One of the most impactful of the Washington DC museums is the Holocaust Museum. This sobering historical memorial should be experienced by every citizen of the world at least once. The sacred space commemorates and educates about the horrific genocide that occurred in Nazi Germany and some surrounding countries in the 1930s and 40s.
Most of the museum is geared toward adults and children 11 and older. There is a special exhibit called “Remember the Children: Daniel’s Story”
that is appropriate for ages 8 and up. The museum isn’t recommended for children younger than eight years old because of the emotional and graphic nature of the topics.
I would recommend that every child, even those older than 11 should be prepared with some conversation before going and a chance to process what they’ve seen afterward. While many of the images are graphic and could be troubling, it’s still important that the next generation understands what was allowed to occur in the not-so-distant past, so it can be prevented from happening ever again.
Tickets are free and only needed from March 1 to August 31 to regulate the higher number of visitors to the Museum’s Permanent Exhibition. You won’t need a ticket to enter the rest of the Museum or to view any of the temporary exhibits.
10. Classes, Sleepovers and Summer Camps
As if the millions of artifacts throughout the city are not enough to keep you busy for years, visitors can choose unique and focused Study Tours on subjects as varied as Horses, Henry VIII, and Horticulture. The Smithsonian Sleepovers make me wish that I had younger children again. Can you imagine staying overnight in a museum? How cool would that be? Or maybe you’d like to enroll your youngster in one of the week-long, half or full-day Smithsonian Summer Camps so you’ll have time to do some grown-up-only exploring during your time there.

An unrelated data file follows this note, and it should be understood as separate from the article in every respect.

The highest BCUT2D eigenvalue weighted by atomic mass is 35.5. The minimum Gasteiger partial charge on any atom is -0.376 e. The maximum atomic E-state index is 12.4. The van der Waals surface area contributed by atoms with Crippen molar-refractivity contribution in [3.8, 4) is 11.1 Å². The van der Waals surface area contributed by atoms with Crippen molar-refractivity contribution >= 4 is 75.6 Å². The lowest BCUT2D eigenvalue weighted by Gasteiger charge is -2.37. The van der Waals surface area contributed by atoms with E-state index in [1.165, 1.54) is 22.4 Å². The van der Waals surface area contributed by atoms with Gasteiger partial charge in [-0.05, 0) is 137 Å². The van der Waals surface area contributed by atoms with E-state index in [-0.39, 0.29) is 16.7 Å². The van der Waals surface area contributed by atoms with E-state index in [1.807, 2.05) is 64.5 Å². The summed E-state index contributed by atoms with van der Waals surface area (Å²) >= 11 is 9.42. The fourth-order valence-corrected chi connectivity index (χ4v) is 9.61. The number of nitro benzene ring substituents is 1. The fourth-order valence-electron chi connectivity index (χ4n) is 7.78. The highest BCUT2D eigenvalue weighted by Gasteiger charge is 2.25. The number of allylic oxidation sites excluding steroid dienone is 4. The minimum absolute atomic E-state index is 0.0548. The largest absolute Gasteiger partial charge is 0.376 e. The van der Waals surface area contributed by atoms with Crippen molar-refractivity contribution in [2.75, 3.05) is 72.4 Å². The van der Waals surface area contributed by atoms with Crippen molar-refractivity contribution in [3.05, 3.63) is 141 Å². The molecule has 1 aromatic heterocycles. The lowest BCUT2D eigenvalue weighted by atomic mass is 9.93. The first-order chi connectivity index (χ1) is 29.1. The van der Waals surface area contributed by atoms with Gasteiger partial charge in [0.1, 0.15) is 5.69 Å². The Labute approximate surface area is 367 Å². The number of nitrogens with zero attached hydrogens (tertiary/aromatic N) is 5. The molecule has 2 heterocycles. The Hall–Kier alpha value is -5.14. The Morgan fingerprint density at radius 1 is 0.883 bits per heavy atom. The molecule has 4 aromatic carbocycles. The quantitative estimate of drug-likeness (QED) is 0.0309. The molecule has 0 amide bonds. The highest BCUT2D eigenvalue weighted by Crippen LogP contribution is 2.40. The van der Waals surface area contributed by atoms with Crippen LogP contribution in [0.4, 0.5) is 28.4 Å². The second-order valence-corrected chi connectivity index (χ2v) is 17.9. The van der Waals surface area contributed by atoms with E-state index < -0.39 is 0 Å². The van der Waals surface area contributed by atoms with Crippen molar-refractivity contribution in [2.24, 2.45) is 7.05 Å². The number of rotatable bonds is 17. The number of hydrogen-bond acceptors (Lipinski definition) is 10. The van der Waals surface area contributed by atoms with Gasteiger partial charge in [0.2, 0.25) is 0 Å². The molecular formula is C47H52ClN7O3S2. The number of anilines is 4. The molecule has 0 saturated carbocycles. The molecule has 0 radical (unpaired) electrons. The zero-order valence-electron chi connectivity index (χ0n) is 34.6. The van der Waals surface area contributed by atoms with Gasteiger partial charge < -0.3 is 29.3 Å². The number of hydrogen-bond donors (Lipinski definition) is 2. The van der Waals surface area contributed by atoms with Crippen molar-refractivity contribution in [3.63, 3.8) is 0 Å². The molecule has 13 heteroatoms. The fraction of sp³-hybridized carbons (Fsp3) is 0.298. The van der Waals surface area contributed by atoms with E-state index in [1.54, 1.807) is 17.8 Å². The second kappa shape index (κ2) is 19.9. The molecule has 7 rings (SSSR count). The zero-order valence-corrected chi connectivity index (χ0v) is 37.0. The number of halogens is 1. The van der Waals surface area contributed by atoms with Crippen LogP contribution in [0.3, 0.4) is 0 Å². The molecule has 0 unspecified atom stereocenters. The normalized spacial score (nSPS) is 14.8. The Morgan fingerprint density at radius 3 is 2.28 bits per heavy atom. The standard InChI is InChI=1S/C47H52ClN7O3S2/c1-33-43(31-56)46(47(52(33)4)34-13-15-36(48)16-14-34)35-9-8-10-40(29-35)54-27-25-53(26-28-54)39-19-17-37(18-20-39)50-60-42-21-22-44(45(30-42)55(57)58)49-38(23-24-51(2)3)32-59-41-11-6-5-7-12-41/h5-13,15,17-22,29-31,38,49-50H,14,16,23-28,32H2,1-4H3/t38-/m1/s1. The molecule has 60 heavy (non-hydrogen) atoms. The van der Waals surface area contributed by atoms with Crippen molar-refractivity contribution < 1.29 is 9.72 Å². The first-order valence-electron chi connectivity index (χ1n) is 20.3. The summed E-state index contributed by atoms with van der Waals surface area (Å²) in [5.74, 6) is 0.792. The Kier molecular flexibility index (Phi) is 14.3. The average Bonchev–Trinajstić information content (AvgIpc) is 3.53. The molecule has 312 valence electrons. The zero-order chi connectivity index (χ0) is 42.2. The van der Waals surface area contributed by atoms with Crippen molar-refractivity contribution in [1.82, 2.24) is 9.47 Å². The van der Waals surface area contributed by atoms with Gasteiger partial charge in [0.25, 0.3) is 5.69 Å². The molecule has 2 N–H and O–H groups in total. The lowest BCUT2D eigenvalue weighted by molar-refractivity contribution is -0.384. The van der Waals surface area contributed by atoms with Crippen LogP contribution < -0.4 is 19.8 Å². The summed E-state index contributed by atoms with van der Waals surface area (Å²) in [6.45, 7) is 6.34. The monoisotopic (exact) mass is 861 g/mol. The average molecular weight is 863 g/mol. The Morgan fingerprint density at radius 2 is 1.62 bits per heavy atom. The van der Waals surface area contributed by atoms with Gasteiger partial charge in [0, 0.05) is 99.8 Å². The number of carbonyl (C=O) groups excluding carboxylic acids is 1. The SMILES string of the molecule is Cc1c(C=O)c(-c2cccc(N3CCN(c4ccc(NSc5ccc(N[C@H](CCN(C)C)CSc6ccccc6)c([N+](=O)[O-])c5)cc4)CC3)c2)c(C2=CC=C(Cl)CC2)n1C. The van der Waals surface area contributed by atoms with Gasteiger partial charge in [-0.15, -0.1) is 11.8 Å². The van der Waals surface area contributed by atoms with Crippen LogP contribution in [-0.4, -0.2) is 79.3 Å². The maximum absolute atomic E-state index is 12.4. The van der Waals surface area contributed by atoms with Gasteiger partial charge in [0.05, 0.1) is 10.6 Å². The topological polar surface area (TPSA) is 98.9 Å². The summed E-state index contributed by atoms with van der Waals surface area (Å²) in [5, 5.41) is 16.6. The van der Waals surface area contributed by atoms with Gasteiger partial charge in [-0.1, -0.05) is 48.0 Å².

11. It’s a Great Place to Enjoy Nature
The outdoor spaces are works of art as well. Visitors can explore the many parks and Smithsonian Gardens throughout the city in every season. The Botanic Garden, located close to the Capitol Building is a great place to get out of the rain or snow and enjoy a tropical paradise in the heart of the city.
Or hop on the Metro and head north to visit the US National Arboretum. There you can see the largest designed herb garden in America, a grove of trees that includes a State Tree from each state and Washington DC. Spring and summer bring blooms of Azaleas, Dogwoods, and a host of perennials. The gorgeous reds in autumn on the Maple trees and golds of the Yellowwood trees are also worth a visit.
So we’ve just scratched the surface of Washington DC museums, memorials, gardens and other fun things to do. If you come away from a trip to our nation’s capital without learning bucketfuls of new information and being awed by the beauty, it would only be because you didn’t set foot outside your hotel room.
Please plan to take some time before you visit to check out the Smithsonian website so you can customize your trip to your interests. Or maybe you should plan to spend at least a year exploring there. That’s my dream.
What’s your favorite part of Washington DC? Do you have questions that I could help answer? I also shared more detail about the Renwick Art Gallery on my blog. Are there any other hidden gems that we should be checking out?
Originally published at https://travelingwithpurpose.com on November 13, 2019.